On the most basic level, it’d be good if Kerr feels well enough to coach. The headaches sound miserable, regardless of his job.

But it’d also be ideal if the NBA didn’t lose one of its best coaches just as he’s getting started. The 51-year-old Kerr might wind up the greatest coach of all time. Obviously that’s a long way off, but he has that potential – health permitting.

Quinn Cook signing two-year contract with Hawks

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The Hawks began last season with just two point guards, one fewer than most teams – especially notable because neither starter Dennis Schroder nor backup Malcolm Delaney was experienced for his role.

Schroder and Delaney return, but Atlanta is adding another option – Quinn Cook.

Shams Charania of Yahoo Sports:

Cook is a borderline NBA player. He might not make the regular-season roster. He also might supplant Delaney for a rotation spot.

A 24-year-old who has spent most of the last two years in the D-League (also getting stints with the Mavericks and Pelicans), Cook is a good outside shooter. He’s also steady, if unspectacular, in his lead-guard duties.

This is a solid flier at a position the Hawks could use depth.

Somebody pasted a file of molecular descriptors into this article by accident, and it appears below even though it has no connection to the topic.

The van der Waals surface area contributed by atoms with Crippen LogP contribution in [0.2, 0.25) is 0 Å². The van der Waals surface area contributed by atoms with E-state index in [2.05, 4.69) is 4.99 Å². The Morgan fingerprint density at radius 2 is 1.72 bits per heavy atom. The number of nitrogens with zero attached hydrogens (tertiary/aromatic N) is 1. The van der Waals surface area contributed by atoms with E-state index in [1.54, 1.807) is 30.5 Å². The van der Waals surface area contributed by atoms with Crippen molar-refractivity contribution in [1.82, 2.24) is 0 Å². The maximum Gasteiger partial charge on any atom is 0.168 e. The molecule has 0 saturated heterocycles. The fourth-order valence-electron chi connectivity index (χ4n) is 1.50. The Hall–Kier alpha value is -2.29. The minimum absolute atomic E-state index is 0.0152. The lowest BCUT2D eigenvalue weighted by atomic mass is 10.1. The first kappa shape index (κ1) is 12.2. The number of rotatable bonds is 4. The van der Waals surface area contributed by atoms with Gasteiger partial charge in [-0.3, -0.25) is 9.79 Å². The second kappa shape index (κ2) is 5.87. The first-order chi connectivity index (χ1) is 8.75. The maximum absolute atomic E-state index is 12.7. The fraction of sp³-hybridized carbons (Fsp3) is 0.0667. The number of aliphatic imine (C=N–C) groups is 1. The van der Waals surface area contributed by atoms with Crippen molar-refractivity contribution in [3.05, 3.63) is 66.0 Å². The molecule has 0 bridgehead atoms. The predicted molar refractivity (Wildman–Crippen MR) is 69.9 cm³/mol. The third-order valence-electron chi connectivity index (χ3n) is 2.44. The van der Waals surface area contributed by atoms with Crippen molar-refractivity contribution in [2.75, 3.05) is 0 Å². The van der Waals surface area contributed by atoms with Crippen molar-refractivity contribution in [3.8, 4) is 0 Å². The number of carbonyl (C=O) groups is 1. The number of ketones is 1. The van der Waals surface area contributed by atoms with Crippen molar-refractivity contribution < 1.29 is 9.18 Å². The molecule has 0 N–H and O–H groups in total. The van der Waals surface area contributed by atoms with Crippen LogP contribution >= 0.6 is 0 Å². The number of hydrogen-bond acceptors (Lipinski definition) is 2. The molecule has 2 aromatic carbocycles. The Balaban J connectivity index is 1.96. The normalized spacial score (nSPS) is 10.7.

Knicks sign Xavier Rathan-Mayes and Jamel Artis

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The Knicks signing Nigel Hayes leaked first.

But New York didn’t stop there.

Knicks release:

The New York Knickerbockers announced today that the team has signed forwards Jamel Artis and Nigel Hayes and guard Xavier Rathan-Mayes.

Like Hayes, Artis (Pittsburgh) and Rathan-Mayes (Florida State) went undrafted this year – making them eligible to be waived and assigned to the Knicks’ minor-league affiliate. That’s likely all three’s fate.

But first, each will have an opportunity to make the regular-season roster. The Knicks have just 14 players with guaranteed salaries, leaving one roster spot for someone on a standard contract. Chasson Randle (unguaranteed) is the incumbent choice, but these three could supplant him.